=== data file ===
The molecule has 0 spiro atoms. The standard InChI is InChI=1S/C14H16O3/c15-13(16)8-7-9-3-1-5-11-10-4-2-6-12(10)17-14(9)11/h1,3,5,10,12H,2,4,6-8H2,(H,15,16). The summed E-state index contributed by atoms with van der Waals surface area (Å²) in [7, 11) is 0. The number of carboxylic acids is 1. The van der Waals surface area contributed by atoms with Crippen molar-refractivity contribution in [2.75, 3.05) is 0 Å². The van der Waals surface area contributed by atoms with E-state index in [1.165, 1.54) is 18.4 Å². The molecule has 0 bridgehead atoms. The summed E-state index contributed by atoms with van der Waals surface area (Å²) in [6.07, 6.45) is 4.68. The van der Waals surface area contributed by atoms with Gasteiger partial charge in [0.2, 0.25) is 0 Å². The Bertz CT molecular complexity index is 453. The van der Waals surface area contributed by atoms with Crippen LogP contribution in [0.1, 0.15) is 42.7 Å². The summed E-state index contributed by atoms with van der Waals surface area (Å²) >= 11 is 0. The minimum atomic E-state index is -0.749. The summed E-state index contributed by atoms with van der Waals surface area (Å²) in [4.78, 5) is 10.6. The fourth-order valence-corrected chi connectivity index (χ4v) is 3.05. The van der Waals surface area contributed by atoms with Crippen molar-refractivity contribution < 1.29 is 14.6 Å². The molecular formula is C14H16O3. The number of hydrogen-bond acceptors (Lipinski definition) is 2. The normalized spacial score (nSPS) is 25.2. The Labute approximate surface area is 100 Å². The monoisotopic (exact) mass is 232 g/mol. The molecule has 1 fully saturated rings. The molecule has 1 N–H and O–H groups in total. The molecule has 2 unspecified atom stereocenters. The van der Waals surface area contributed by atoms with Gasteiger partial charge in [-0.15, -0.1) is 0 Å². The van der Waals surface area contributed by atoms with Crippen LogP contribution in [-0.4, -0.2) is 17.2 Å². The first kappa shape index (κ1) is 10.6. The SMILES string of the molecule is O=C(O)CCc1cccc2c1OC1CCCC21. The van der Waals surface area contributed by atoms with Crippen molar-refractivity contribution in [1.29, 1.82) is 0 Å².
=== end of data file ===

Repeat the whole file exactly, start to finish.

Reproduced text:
The molecule has 0 spiro atoms. The standard InChI is InChI=1S/C14H16O3/c15-13(16)8-7-9-3-1-5-11-10-4-2-6-12(10)17-14(9)11/h1,3,5,10,12H,2,4,6-8H2,(H,15,16). The summed E-state index contributed by atoms with van der Waals surface area (Å²) in [7, 11) is 0. The number of carboxylic acids is 1. The van der Waals surface area contributed by atoms with Crippen molar-refractivity contribution in [2.75, 3.05) is 0 Å². The van der Waals surface area contributed by atoms with E-state index in [1.165, 1.54) is 18.4 Å². The molecule has 0 bridgehead atoms. The summed E-state index contributed by atoms with van der Waals surface area (Å²) in [6.07, 6.45) is 4.68. The van der Waals surface area contributed by atoms with Gasteiger partial charge in [0.2, 0.25) is 0 Å². The Bertz CT molecular complexity index is 453. The van der Waals surface area contributed by atoms with Crippen LogP contribution in [0.1, 0.15) is 42.7 Å². The summed E-state index contributed by atoms with van der Waals surface area (Å²) >= 11 is 0. The minimum atomic E-state index is -0.749. The summed E-state index contributed by atoms with van der Waals surface area (Å²) in [4.78, 5) is 10.6. The fourth-order valence-corrected chi connectivity index (χ4v) is 3.05. The van der Waals surface area contributed by atoms with Crippen molar-refractivity contribution < 1.29 is 14.6 Å². The molecular formula is C14H16O3. The number of hydrogen-bond acceptors (Lipinski definition) is 2. The normalized spacial score (nSPS) is 25.2. The Labute approximate surface area is 100 Å². The monoisotopic (exact) mass is 232 g/mol. The molecule has 1 fully saturated rings. The molecule has 1 N–H and O–H groups in total. The molecule has 2 unspecified atom stereocenters. The van der Waals surface area contributed by atoms with Gasteiger partial charge in [-0.15, -0.1) is 0 Å². The van der Waals surface area contributed by atoms with Crippen LogP contribution in [-0.4, -0.2) is 17.2 Å². The first kappa shape index (κ1) is 10.6. The SMILES string of the molecule is O=C(O)CCc1cccc2c1OC1CCCC21. The van der Waals surface area contributed by atoms with Crippen molar-refractivity contribution in [1.29, 1.82) is 0 Å².